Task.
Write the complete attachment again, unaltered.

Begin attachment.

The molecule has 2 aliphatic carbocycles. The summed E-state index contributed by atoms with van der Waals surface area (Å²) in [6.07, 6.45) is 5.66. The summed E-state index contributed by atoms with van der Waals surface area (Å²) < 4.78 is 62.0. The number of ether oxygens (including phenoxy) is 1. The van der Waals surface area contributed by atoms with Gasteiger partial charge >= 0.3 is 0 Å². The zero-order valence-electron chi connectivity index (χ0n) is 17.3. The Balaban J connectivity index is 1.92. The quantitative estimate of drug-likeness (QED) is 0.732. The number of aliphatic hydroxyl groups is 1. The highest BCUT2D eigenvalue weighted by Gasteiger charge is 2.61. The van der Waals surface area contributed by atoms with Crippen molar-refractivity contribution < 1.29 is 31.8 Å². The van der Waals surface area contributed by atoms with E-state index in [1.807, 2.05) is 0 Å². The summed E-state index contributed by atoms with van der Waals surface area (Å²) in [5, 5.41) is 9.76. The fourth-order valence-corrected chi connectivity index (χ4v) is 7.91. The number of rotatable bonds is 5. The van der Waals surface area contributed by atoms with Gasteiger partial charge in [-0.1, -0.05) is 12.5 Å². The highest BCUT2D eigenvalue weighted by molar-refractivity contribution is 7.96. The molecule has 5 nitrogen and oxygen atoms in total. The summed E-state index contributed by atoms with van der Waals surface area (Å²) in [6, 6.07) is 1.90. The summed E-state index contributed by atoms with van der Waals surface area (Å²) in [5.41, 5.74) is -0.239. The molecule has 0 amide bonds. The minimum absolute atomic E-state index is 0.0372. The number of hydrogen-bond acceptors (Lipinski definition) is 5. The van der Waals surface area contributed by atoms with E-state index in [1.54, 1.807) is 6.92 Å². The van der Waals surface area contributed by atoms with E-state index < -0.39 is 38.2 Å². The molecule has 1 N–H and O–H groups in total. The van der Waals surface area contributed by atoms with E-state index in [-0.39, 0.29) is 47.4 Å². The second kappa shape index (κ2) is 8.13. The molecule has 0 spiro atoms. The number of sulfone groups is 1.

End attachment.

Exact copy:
The molecule has 2 aliphatic carbocycles. The summed E-state index contributed by atoms with van der Waals surface area (Å²) in [6.07, 6.45) is 5.66. The summed E-state index contributed by atoms with van der Waals surface area (Å²) < 4.78 is 62.0. The number of ether oxygens (including phenoxy) is 1. The van der Waals surface area contributed by atoms with Gasteiger partial charge >= 0.3 is 0 Å². The zero-order valence-electron chi connectivity index (χ0n) is 17.3. The Balaban J connectivity index is 1.92. The quantitative estimate of drug-likeness (QED) is 0.732. The number of aliphatic hydroxyl groups is 1. The highest BCUT2D eigenvalue weighted by Gasteiger charge is 2.61. The van der Waals surface area contributed by atoms with Crippen molar-refractivity contribution < 1.29 is 31.8 Å². The van der Waals surface area contributed by atoms with E-state index in [1.807, 2.05) is 0 Å². The summed E-state index contributed by atoms with van der Waals surface area (Å²) in [5, 5.41) is 9.76. The fourth-order valence-corrected chi connectivity index (χ4v) is 7.91. The number of rotatable bonds is 5. The van der Waals surface area contributed by atoms with Gasteiger partial charge in [-0.1, -0.05) is 12.5 Å². The highest BCUT2D eigenvalue weighted by molar-refractivity contribution is 7.96. The molecule has 5 nitrogen and oxygen atoms in total. The summed E-state index contributed by atoms with van der Waals surface area (Å²) in [6, 6.07) is 1.90. The summed E-state index contributed by atoms with van der Waals surface area (Å²) in [5.41, 5.74) is -0.239. The molecule has 0 amide bonds. The minimum absolute atomic E-state index is 0.0372. The number of hydrogen-bond acceptors (Lipinski definition) is 5. The van der Waals surface area contributed by atoms with E-state index in [1.54, 1.807) is 6.92 Å². The van der Waals surface area contributed by atoms with E-state index < -0.39 is 38.2 Å². The molecule has 1 N–H and O–H groups in total. The van der Waals surface area contributed by atoms with E-state index in [-0.39, 0.29) is 47.4 Å². The second kappa shape index (κ2) is 8.13. The molecule has 0 spiro atoms. The number of sulfone groups is 1.